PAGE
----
Stabilizing oil prices: Whatever it takes

October 4, 2016 08:03 AM
Daily Energy Market Analysis

Iran’s President Hassan Rouhani had his Mario Draghi moment after he basically said that crude oil producing countries should do whatever it takes to raise and stabilize oil prices. The quote, directly from a Reuters article, read, “All countries should help the committee of experts to make decisions in the November summit that raises oil prices.” 

He also added that OPEC members should negotiate with non-OPEC producers to stabilize the market. It appears Iran’s president is not only on board with the OPEC deal but his proclamation suggests there is a commitment by Iran and other OPEC nations to increase prices.

Still, for Iran it is a little easier to be committed as they were granted latitude and it will be Saudi Arabia that will have to do most of the cutting of production. Besides, as Reuters reported, Iran's crude oil and condensate sales have likely approached levels last seen at peak time in 2011 before western sanctions were imposed.

Oil Price reports that Iran has officially reached the four million barrel-per-day crude production mark less than three quarters after reentering global oil markets, according to Ali Kardor, the managing director of the National Iranian Oil Company. While I doubt those numbers are accurate, there is evidence that Iran's output is rising.

Bloomberg is reporting that the National Iranian Oil Co. agreed to the framework of a $2.2 billion deal with Persia Oil & Gas Industry Development Co. to boost output at three fields along the country’s western border with Iraq, Oil Minister Bijan Namdar Zanganeh said during a ceremony at the ministry. Zanganeh has said the new type of contract, designed to better reward investment in crude and natural gas production, is crucial to increasing the country’s long-term export potential.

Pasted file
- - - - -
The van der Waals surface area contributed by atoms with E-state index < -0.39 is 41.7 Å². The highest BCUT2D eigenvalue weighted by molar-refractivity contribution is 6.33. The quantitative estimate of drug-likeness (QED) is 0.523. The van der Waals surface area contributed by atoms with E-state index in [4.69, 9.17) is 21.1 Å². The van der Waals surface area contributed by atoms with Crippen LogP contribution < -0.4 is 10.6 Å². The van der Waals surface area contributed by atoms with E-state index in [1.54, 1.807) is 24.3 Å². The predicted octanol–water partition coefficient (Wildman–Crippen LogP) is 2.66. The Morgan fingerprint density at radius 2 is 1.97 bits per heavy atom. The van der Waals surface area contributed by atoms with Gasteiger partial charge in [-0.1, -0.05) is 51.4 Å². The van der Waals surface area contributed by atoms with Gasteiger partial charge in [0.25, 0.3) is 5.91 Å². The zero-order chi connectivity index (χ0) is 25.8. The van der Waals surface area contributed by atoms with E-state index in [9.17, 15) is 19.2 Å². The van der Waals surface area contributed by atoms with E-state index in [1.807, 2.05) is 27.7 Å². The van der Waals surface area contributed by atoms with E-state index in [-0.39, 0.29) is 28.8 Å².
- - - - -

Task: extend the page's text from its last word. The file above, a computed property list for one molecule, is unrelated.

Although it may take years for new investment deals to bear fruit. President Hassan Rouhani’s government has argued that it should be allowed to return production to levels achieved before international sanctions curbed shipments, according to Bloomberg. So it will be easy for Iran to say it will do whatever it takes because they will not have to do much. But from a larger perspective it does not change the fact that this OPEC deal will put pressure on Iran to cap production at pre-sanctions levels or risk starting a new production war.

This comes as doubts about reported Russian oil production are raised. InvestorVillage reports that, “In essence, Russian oil production was flat year-over-year, aggregating the top 4 oil producers based on the latest reported public data. In September the new Russian oil production increased by only 400,000 barrels per day year-over-year. If Russia is struggling to increase output, then the likelihood that they will agree to freeze output at a higher level than they are currently producing will be an easy thing to do.

Of course, the key is that we will see production restraint at a time when demand is rising. Even with less than spectacular global growth demand continues to set records. As we start to see the impact of a reduction in Cap x spending and the lingering impact of the least amount of oil discoveries in 60 years, we could achieve market balance by the end of this year, if not sooner.

But the crude oil market also has to deal with the strength in the dollar. Concerns about the Brexit timing is causing a big drop in the British pound that is hitting a three year low. British Prime Minister Theresa May's proclamation that she would formally start the country’s exit from the European Union by the end of March, 2017 is raising concerns about a hard landing. So as the dollar rises, oil struggles despite the strong support from the historic OPEC deal.

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About the Author

Phil Flynn is a senior energy analyst at The PRICE Futures Group and a Fox Business Network contributor. Phil is one of the world's leading market analysts, providing individual investors, professional traders, and institutions with up-to-the-minute investment and risk management insight into global petroleum, gasoline, and energy markets.